Schizophrenia, autoimmunity and immune system dysregulation: a comprehensive model updated and revisited. J Autoimmun

Beer Yaakov Mental Health Center, Sackler Faculty of Medicine, Tel Aviv University, P.O. Box 1, Beer Yaakov 70350, Israel.
Journal of Autoimmunity (Impact Factor: 8.41). 10/2006; 27(2):71-80. DOI: 10.1016/j.jaut.2006.07.006
Source: PubMed


Recent investigation suggests a strong relationship between immunological effects and the pathophysiology of schizophrenia. Two prevalent approaches exist to this association. First, is more empirical a-priori research investigating immunological changes prevalent in schizophrenia and the second approach is more hypothesis-driven with analysis of immunological changes in schizophrenia based on known irregularities of the illness. The former approach is based upon three predominant lines of investigation including observations of a diffuse non-specific overactivation of the immunological response system, of a T-helper cell type 1 immune activation and of a T-helper cell type 2 immune activation in subgroups of schizophrenia patients. These last two theories suggest that a subgroup of patients with schizophrenia may demonstrate features of an autoimmune process, a theory supported by a growing database of investigation. The latter approach notes that many observations of immune dysregulation in schizophrenia overlap with central etiopathophysiological mechanisms as well as with clinical manifestations of the illness. Immunotherapy offers the opportunity to modify or re-balance the immune system and may become useful in management of the illness. Given that autoimmune mechanisms could interrupt neurotransmission, any process interfering with this disruption including therapeutic antibodies to involved cytokines, or with various other natural autoantibodies or immune system regulators, may become useful in the augmentative management of the illness.

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    • "Consistent with previous findings in literature (Gilvarry et al., 1996; Muller et al., 1999; Rothermundt et al., 2001; Strous and Shoenfeld, 2006), we found that there may be an immune/autoimmune component in schizophrenia. Some of the most significant genes associated with the disease are associated with this pathway. "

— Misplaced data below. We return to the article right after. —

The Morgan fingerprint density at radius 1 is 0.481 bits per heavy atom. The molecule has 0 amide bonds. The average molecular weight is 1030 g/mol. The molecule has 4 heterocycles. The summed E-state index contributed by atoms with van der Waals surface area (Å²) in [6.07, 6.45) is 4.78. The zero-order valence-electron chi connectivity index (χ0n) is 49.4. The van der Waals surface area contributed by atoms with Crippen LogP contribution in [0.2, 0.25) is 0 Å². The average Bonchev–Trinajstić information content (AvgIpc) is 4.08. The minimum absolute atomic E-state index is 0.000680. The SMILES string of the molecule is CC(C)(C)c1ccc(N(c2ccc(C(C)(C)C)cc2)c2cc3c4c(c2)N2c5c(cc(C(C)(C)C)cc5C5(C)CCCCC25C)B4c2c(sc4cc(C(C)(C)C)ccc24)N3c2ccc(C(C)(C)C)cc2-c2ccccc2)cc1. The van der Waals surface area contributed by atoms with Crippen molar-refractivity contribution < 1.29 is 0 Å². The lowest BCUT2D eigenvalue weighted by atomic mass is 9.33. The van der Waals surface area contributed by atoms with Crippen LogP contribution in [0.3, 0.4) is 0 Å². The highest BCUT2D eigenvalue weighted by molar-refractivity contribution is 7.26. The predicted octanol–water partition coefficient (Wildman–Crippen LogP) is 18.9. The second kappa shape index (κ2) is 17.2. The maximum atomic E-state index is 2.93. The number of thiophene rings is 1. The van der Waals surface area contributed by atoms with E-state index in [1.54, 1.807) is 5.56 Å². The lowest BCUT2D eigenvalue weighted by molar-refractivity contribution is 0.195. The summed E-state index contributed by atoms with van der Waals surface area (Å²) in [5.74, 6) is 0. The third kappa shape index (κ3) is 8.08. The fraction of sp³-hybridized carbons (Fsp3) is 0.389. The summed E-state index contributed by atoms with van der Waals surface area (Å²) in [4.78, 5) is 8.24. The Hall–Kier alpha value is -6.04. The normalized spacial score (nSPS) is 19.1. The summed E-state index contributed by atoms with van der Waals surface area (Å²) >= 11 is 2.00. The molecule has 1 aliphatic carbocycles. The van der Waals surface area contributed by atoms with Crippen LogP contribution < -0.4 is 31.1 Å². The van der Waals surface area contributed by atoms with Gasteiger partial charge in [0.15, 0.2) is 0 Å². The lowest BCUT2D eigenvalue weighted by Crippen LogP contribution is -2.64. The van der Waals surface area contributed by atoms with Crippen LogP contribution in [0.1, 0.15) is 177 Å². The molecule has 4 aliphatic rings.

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    ABSTRACT: schizophrenia is a complex mental disorder marked by severely impaired thinking, delusional thoughts, hallucinations and poor emotional responsiveness. The biological mechanisms that lead to schizophrenia may be related to the genetic background of patients. Thus, a genetic perspective may help to unravel the molecular pathways disrupted in schizophrenia. In the present work, we used a molecular pathway analysis to identify the molecular pathways associated with schizophrenia. We collected data of genetic loci previously associated with schizophrenia, identified the genes located in those positions and created the metabolic pathways that are related to those genes' products. These pathways were tested for enrichment (a number of SNPs associated with the phenotype significantly higher than expected by chance) in a sample of schizophrenic patients and controls (4,486 and 4,477, respectively). The molecular pathway that resulted from the identification of all the genes located in loci previously found to be associated with schizophrenia was found to enriched, as expected (permutated p(10(6))=9.9999e-06).We found 60 SNPs amongst 30 different genes with a strong association with schizophrenia. The genes are related to the pathways related to neurodevelopment, apoptosis, vesicle traffic, immune response and MAPk cascade. The pathway related to the toll-like receptor family seemed to play a central role in the modulation/connection of various pathways whose disruption leads to schizophrenia. This pathway is related to the innate immune system, further stressing the role of immunological-related events in increasing the risk to schizophrenia. Copyright © 2014. Published by Elsevier Inc.
    Full-text · Article · Dec 2014 · Progress in Neuro-Psychopharmacology and Biological Psychiatry